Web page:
I fell in love with this 1977 Country Gentleman cover when I ran across it in the archives recently. CG was a sister magazine to The Saturday Evening Post, and I got to wondering: what other hidden treasures lurk in the Country Gentleman stacks?
By kind permission of Coe Kerr Gallery in 1977, we were able to reproduce this painting by Rembrandt Peale (1778-1860). It was of his brother, Ruebens (do you think the parents might have been art buffs?) and shows him here “with the first geranium brought to America in 1801.” The editors further informed us that “the Peales ran what amounted to a portrait factory where they painted Indians, patriots, still lifes, landscapes, miniatures and themselves–in great abundance.” And apparently with exquisite skill.
Since it was a magazine for farmers, Country Gentleman covers were frequently of livestock or farm scenes. This peaceful June scene was in the heart of dairyland in Jefferson County, Wisconsin. The artist was Robert Addison. As serene and picturesque as it appeared here, this was a working dairy farm of 197 acres. But wait…I found a great painting of a movie star and a cover painted by a former President…
From a peaceful summer scene to a peaceful winter scene – and can you see the artist’s signature? White Church in the Country was painted by Dwight D. Eisenhower in 1961 “amidst the stifling one-hundred-degree heat of the Palm Desert in California.” Eisenhower loved golf, but “daubing,” as he referred to his painting, was his second-favorite hobby. A very fine portrait of Eisenhower by Norman Rockwell appeared on a Saturday Evening Post cover in 1952. And speaking of Rockwell…
This 1979 cover was a repeat – it originally appeared on Country Gentleman magazine in 1922. It was the result of a contest to find the most representative “Country Gent” salesboy. The winner got to pose for Norman Rockwell! “The response was overwhelming,” editors informed us. “500,000 young entrepreneurs mailed in their photos, and one George Hamilton of Binghampton, New York, was chosen as the lucky model.” George’s mother had sent a photo of him holding four fox terriers. “Never mind that the puppies had somehow switched their breed…to beagles,” the editors noted, “for Norman Rockwell transformed the ordinary into magic.” This we all well know.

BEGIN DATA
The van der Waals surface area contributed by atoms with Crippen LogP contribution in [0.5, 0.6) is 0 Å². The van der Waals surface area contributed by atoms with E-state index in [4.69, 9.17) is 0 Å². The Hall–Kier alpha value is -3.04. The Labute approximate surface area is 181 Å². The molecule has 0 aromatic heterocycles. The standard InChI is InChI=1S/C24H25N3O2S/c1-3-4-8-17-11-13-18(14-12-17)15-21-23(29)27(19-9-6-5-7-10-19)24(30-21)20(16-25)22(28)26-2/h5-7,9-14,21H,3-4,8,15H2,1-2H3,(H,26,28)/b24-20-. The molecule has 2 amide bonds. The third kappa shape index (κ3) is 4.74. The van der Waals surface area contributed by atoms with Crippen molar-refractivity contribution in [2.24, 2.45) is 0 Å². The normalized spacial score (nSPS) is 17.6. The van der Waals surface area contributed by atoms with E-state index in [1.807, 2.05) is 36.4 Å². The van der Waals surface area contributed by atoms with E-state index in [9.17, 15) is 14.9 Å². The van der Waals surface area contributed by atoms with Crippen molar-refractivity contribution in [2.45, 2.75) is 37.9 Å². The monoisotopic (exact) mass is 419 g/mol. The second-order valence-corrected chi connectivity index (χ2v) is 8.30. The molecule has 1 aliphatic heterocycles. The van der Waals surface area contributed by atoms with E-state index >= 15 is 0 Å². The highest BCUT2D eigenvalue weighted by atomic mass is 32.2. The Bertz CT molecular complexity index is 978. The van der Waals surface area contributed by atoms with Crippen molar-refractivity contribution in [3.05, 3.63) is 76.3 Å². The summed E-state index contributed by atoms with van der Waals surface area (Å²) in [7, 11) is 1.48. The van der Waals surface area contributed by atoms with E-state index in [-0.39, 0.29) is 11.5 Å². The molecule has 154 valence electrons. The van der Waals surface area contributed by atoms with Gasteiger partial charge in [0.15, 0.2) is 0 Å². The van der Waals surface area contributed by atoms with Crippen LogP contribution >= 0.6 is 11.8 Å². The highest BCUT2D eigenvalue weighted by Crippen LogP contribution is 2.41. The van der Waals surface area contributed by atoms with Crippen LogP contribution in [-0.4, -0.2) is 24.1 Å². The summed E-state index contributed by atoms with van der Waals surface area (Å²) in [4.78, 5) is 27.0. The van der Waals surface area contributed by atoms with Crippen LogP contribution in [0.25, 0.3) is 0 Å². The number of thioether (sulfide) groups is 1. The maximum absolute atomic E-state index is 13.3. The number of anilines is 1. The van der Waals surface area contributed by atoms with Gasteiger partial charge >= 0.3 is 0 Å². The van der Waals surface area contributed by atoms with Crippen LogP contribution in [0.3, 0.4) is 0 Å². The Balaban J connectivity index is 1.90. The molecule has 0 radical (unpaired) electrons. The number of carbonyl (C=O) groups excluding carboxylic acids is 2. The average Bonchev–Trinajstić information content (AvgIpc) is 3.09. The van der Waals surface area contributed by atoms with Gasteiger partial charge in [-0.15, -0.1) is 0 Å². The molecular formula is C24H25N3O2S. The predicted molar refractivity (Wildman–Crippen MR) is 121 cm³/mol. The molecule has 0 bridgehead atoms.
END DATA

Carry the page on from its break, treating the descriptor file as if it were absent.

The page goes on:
What movie buff wouldn’t love this cover? The handsome cowboy, of course, is Jimmy Stewart. He was painted by artist Robert Abbett for the National Cowboy Hall of Fame in Oklahoma City. Stewart had great appreciation for the Hollywood Western. “It saved my career, after the war,” he is quoted as saying in this issue, “and everybody knows what it did for Gary Cooper and Duke Wayne. Naturally, I’m grateful.” And we’re grateful for such a beautiful way to remember a beloved actor.
For a magazine named Country Gentleman, this must be the quintessential cover. Known as a “sporting painter,” George Stubbs (1724-1806) painted horses, dogs, hay wagons, and harvesting activities against the English countryside. This gem is called Sir John Nelthorpe Out Shooting.
Seems I’m always discovering a new artist. Okay, so this “new” artist was born in 1780, but renowned primitive painter Edward Hicks was new to me. This is a portion of a stunning painting of James Cornell’s Pennsylvania farm circa 1848 on an Indian summer day. The farm won a five-dollar prize for the “best cultivated farm over 100 acres,” which the editors informed us was “five years before the Genessee Farmer and The Cultivator combined to create the first Country Gentleman magazine.” Not as old as The Saturday Evening Post, but Country Gentleman sure went back a fer piece. If you hunger to see more Country Gentleman covers, or have a question about Saturday Evening Post covers, feel free to comment and let us know.
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